Design Luxury People Restaurants

Quique Dacosta + Quique Dacosta

Arts and Roses


Evelyn Waugh called life a “hamper of perishable goods”. Suppers literally are but this one’s for the memory bank. A triple starred Michelin chef cooking specially for Lavender’s Blue. It may be a long way from his eponymous restaurant near Valencia but, spoiler alert, Quique Dacosta is looking to open in London before too long. “The first thing is I love London.” Recognised as Spain’s leading chef heading up one of the world’s best restaurants, Quique digresses, “I wanted to be a DJ when I was young, not a cook. I’m too old for that now!” Music’s loss; cuisine’s gain.


“Don’t try this at home unless you have a Porcelanosa kitchen!” quips Quique. He has partnered with the luxury Spanish owned company to create a new kitchen design called Emotions. “My restaurant and Porcelanosa are neighbours. We share the same good quality and innovation so it was a natural experience.” Oak panels slide back to reveal everything and the kitchen sink: an element of surprise that is also a trademark of his cooking.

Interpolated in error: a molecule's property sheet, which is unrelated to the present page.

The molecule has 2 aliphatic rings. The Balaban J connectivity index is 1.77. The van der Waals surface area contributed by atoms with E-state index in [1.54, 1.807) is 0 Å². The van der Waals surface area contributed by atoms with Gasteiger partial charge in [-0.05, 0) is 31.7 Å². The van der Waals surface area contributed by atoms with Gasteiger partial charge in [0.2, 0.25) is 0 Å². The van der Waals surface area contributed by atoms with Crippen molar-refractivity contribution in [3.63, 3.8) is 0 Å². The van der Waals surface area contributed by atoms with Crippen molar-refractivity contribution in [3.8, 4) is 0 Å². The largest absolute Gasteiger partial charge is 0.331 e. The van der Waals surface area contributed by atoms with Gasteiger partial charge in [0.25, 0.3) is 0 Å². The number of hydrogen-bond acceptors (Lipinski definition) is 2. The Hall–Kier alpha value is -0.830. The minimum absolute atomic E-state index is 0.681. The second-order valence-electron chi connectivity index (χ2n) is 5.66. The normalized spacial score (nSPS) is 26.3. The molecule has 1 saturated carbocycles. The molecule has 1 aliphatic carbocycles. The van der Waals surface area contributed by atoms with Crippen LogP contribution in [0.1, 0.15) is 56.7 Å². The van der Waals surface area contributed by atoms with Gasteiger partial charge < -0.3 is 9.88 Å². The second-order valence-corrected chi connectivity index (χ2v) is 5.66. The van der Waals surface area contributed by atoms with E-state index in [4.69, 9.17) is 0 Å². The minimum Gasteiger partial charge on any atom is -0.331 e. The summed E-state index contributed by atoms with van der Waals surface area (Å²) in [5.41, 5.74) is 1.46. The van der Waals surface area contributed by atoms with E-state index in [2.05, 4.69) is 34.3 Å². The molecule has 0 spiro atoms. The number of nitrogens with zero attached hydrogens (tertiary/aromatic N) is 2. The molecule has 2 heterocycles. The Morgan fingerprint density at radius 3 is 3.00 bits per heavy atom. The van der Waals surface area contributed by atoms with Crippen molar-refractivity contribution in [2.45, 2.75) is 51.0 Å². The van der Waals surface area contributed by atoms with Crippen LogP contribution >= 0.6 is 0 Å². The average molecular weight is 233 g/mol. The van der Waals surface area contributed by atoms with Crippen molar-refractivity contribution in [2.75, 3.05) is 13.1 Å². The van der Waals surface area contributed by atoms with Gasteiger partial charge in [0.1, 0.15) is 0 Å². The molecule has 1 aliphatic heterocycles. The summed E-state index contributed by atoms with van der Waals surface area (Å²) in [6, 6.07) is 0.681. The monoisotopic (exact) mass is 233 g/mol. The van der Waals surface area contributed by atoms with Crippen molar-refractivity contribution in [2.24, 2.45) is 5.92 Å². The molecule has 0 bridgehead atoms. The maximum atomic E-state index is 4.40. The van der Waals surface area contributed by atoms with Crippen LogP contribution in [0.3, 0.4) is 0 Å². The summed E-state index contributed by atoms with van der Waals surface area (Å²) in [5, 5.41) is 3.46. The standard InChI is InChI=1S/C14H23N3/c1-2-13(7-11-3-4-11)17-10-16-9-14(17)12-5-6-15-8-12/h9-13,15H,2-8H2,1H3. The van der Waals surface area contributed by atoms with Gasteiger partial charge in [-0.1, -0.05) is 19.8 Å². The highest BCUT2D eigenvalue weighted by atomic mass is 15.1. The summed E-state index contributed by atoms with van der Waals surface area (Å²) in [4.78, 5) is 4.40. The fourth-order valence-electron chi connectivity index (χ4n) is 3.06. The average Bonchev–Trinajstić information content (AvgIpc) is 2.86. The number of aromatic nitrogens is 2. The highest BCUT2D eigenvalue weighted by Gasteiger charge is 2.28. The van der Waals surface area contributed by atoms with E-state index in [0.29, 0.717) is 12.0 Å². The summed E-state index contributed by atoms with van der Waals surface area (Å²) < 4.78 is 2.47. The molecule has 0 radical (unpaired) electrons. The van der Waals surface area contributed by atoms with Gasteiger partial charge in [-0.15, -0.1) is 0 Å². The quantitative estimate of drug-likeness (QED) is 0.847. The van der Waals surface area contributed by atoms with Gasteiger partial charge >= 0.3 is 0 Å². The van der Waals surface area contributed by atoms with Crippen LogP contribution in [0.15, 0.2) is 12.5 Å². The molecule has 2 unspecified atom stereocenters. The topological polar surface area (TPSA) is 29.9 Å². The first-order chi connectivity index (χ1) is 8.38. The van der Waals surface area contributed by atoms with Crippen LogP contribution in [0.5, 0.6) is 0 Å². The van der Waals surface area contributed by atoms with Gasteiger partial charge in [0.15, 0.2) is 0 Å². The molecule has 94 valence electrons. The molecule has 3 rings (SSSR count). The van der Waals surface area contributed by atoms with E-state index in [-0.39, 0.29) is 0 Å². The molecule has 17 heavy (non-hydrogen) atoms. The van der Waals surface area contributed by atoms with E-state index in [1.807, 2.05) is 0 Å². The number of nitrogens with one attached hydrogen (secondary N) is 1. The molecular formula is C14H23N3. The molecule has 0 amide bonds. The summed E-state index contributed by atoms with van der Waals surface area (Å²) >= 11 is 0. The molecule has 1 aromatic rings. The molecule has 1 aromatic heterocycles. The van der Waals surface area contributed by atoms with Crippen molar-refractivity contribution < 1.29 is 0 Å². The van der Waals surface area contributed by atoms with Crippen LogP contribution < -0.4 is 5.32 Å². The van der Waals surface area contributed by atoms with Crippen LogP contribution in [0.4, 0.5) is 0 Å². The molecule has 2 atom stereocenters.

Please don’t eat the daisies,” sang Doris Day but she didn’t say anything about roses. Yup, the crimson petals are for eating. Surely the pebbles in the ceramic bowl aren’t? “Some are stuffed with Manchego and truffle,” Quique explains. “Others are actual pebbles. Choose carefully – we guarantee we don’t have dental security!” A wooden plate holds equally enigmatic objects, this time a cluster of brown, orange and green crispy leaves. They turn out to be made of root mushroom, orange peel and green pickled pepper. Easy. An apple and gold powder cocktail completes this introductory culinary voyage of discovery.


He points to the yellowish fish containers for the ceviche course. “We throw a lemon in the sea and two days later it comes back as a lemon fish! Valencia has a tradition of cured rare fish. This is fillet of sole in salt and sugar. The sauce is made out of the roasted bones of the fish. The kumquats are from the terrace of my restaurant. So are the lemons – we have 330 small citrus trees along our terrace. This soup has a chili and citrus aroma. The pineapple juice foam on top is for decoration.”